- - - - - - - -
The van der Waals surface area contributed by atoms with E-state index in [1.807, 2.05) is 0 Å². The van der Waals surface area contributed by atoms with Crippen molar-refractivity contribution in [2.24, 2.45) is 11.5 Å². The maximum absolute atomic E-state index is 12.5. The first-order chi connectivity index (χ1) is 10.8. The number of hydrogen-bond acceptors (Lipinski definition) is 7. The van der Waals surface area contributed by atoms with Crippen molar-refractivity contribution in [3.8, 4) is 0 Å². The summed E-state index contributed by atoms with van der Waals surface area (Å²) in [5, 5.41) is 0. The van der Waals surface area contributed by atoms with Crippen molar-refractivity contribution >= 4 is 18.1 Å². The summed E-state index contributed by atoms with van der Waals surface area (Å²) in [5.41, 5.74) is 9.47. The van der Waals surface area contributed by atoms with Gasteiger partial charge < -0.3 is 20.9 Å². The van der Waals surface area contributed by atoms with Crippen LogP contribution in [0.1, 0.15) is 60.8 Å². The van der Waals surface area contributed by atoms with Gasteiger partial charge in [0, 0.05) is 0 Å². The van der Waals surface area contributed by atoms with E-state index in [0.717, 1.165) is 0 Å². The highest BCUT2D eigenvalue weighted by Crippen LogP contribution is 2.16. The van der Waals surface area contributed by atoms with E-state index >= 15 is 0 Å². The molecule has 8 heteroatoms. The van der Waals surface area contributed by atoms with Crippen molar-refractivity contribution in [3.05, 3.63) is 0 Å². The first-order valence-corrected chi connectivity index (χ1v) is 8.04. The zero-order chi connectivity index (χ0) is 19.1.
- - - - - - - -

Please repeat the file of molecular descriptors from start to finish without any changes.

The van der Waals surface area contributed by atoms with E-state index in [1.807, 2.05) is 0 Å². The van der Waals surface area contributed by atoms with Crippen molar-refractivity contribution in [2.24, 2.45) is 11.5 Å². The maximum absolute atomic E-state index is 12.5. The first-order chi connectivity index (χ1) is 10.8. The number of hydrogen-bond acceptors (Lipinski definition) is 7. The van der Waals surface area contributed by atoms with Crippen molar-refractivity contribution in [3.8, 4) is 0 Å². The summed E-state index contributed by atoms with van der Waals surface area (Å²) in [5, 5.41) is 0. The van der Waals surface area contributed by atoms with Crippen molar-refractivity contribution >= 4 is 18.1 Å². The summed E-state index contributed by atoms with van der Waals surface area (Å²) in [5.41, 5.74) is 9.47. The van der Waals surface area contributed by atoms with Gasteiger partial charge < -0.3 is 20.9 Å². The van der Waals surface area contributed by atoms with Crippen LogP contribution in [0.1, 0.15) is 60.8 Å². The van der Waals surface area contributed by atoms with Gasteiger partial charge in [0, 0.05) is 0 Å². The van der Waals surface area contributed by atoms with E-state index in [0.717, 1.165) is 0 Å². The highest BCUT2D eigenvalue weighted by Crippen LogP contribution is 2.16. The van der Waals surface area contributed by atoms with E-state index >= 15 is 0 Å². The molecule has 8 heteroatoms. The van der Waals surface area contributed by atoms with Crippen molar-refractivity contribution in [3.05, 3.63) is 0 Å². The first-order valence-corrected chi connectivity index (χ1v) is 8.04. The zero-order chi connectivity index (χ0) is 19.1.